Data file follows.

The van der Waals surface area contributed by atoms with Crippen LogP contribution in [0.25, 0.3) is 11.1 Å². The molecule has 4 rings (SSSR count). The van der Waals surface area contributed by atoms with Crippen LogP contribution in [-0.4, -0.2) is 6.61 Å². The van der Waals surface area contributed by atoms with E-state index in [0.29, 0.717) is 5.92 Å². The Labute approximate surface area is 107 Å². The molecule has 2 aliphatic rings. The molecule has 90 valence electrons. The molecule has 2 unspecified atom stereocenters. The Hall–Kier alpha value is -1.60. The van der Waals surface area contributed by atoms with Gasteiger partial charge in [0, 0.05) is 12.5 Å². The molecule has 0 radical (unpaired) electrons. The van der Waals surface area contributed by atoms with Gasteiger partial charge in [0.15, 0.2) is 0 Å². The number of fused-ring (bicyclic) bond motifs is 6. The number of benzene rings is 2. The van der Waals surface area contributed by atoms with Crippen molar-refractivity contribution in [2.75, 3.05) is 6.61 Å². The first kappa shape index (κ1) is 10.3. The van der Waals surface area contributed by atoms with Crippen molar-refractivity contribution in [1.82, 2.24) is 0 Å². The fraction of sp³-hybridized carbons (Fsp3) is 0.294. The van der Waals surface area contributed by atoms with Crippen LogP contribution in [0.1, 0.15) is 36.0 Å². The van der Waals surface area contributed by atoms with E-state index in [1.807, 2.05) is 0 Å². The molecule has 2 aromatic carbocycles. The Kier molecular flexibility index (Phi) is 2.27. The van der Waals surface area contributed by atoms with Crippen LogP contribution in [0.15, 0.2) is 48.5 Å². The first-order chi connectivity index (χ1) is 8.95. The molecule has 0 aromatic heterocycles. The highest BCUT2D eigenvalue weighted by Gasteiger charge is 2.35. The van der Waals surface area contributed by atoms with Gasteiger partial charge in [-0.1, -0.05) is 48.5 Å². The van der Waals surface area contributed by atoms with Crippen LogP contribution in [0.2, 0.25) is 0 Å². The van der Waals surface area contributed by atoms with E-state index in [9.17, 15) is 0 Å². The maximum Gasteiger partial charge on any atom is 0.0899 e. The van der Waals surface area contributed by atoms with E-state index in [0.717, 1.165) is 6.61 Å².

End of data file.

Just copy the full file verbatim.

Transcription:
The van der Waals surface area contributed by atoms with Crippen LogP contribution in [0.25, 0.3) is 11.1 Å². The molecule has 4 rings (SSSR count). The van der Waals surface area contributed by atoms with Crippen LogP contribution in [-0.4, -0.2) is 6.61 Å². The van der Waals surface area contributed by atoms with E-state index in [0.29, 0.717) is 5.92 Å². The Labute approximate surface area is 107 Å². The molecule has 2 aliphatic rings. The molecule has 90 valence electrons. The molecule has 2 unspecified atom stereocenters. The Hall–Kier alpha value is -1.60. The van der Waals surface area contributed by atoms with Gasteiger partial charge in [0, 0.05) is 12.5 Å². The molecule has 0 radical (unpaired) electrons. The van der Waals surface area contributed by atoms with Gasteiger partial charge in [0.15, 0.2) is 0 Å². The number of fused-ring (bicyclic) bond motifs is 6. The number of benzene rings is 2. The van der Waals surface area contributed by atoms with Crippen molar-refractivity contribution in [2.75, 3.05) is 6.61 Å². The first kappa shape index (κ1) is 10.3. The van der Waals surface area contributed by atoms with Crippen molar-refractivity contribution in [1.82, 2.24) is 0 Å². The fraction of sp³-hybridized carbons (Fsp3) is 0.294. The van der Waals surface area contributed by atoms with Crippen LogP contribution in [0.1, 0.15) is 36.0 Å². The van der Waals surface area contributed by atoms with E-state index in [1.807, 2.05) is 0 Å². The molecule has 2 aromatic carbocycles. The Kier molecular flexibility index (Phi) is 2.27. The van der Waals surface area contributed by atoms with Crippen LogP contribution in [0.15, 0.2) is 48.5 Å². The first-order chi connectivity index (χ1) is 8.95. The molecule has 0 aromatic heterocycles. The highest BCUT2D eigenvalue weighted by Gasteiger charge is 2.35. The van der Waals surface area contributed by atoms with Gasteiger partial charge in [-0.1, -0.05) is 48.5 Å². The van der Waals surface area contributed by atoms with Crippen LogP contribution in [0.2, 0.25) is 0 Å². The van der Waals surface area contributed by atoms with E-state index in [9.17, 15) is 0 Å². The maximum Gasteiger partial charge on any atom is 0.0899 e. The van der Waals surface area contributed by atoms with E-state index in [0.717, 1.165) is 6.61 Å².